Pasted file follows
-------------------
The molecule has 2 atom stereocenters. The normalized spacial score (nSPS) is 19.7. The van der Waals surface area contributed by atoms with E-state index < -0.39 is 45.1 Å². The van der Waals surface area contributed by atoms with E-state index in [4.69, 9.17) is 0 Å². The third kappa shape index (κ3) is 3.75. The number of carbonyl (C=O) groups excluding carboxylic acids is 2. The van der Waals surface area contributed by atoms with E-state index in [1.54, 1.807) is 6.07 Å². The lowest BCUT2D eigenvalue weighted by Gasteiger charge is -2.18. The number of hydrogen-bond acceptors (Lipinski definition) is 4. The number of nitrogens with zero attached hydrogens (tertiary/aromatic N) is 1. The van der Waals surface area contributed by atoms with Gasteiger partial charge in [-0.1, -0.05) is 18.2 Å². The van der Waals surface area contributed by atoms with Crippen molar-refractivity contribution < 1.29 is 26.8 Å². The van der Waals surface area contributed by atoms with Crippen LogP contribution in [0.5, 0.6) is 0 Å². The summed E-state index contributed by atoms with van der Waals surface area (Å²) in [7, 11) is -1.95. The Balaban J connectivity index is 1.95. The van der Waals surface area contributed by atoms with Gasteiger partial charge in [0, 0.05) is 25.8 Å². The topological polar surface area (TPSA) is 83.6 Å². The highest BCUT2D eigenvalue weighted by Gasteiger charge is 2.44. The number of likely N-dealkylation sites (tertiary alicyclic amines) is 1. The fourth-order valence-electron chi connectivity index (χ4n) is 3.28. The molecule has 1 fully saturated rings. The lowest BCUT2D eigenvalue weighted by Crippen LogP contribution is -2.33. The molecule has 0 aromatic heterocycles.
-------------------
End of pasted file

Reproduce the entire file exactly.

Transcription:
The molecule has 2 atom stereocenters. The normalized spacial score (nSPS) is 19.7. The van der Waals surface area contributed by atoms with E-state index < -0.39 is 45.1 Å². The van der Waals surface area contributed by atoms with E-state index in [4.69, 9.17) is 0 Å². The third kappa shape index (κ3) is 3.75. The number of carbonyl (C=O) groups excluding carboxylic acids is 2. The van der Waals surface area contributed by atoms with E-state index in [1.54, 1.807) is 6.07 Å². The lowest BCUT2D eigenvalue weighted by Gasteiger charge is -2.18. The number of hydrogen-bond acceptors (Lipinski definition) is 4. The number of nitrogens with zero attached hydrogens (tertiary/aromatic N) is 1. The van der Waals surface area contributed by atoms with Gasteiger partial charge in [-0.1, -0.05) is 18.2 Å². The van der Waals surface area contributed by atoms with Crippen molar-refractivity contribution < 1.29 is 26.8 Å². The van der Waals surface area contributed by atoms with Crippen LogP contribution in [0.5, 0.6) is 0 Å². The summed E-state index contributed by atoms with van der Waals surface area (Å²) in [7, 11) is -1.95. The Balaban J connectivity index is 1.95. The van der Waals surface area contributed by atoms with Gasteiger partial charge in [0, 0.05) is 25.8 Å². The topological polar surface area (TPSA) is 83.6 Å². The highest BCUT2D eigenvalue weighted by Gasteiger charge is 2.44. The number of likely N-dealkylation sites (tertiary alicyclic amines) is 1. The fourth-order valence-electron chi connectivity index (χ4n) is 3.28. The molecule has 1 fully saturated rings. The lowest BCUT2D eigenvalue weighted by Crippen LogP contribution is -2.33. The molecule has 0 aromatic heterocycles.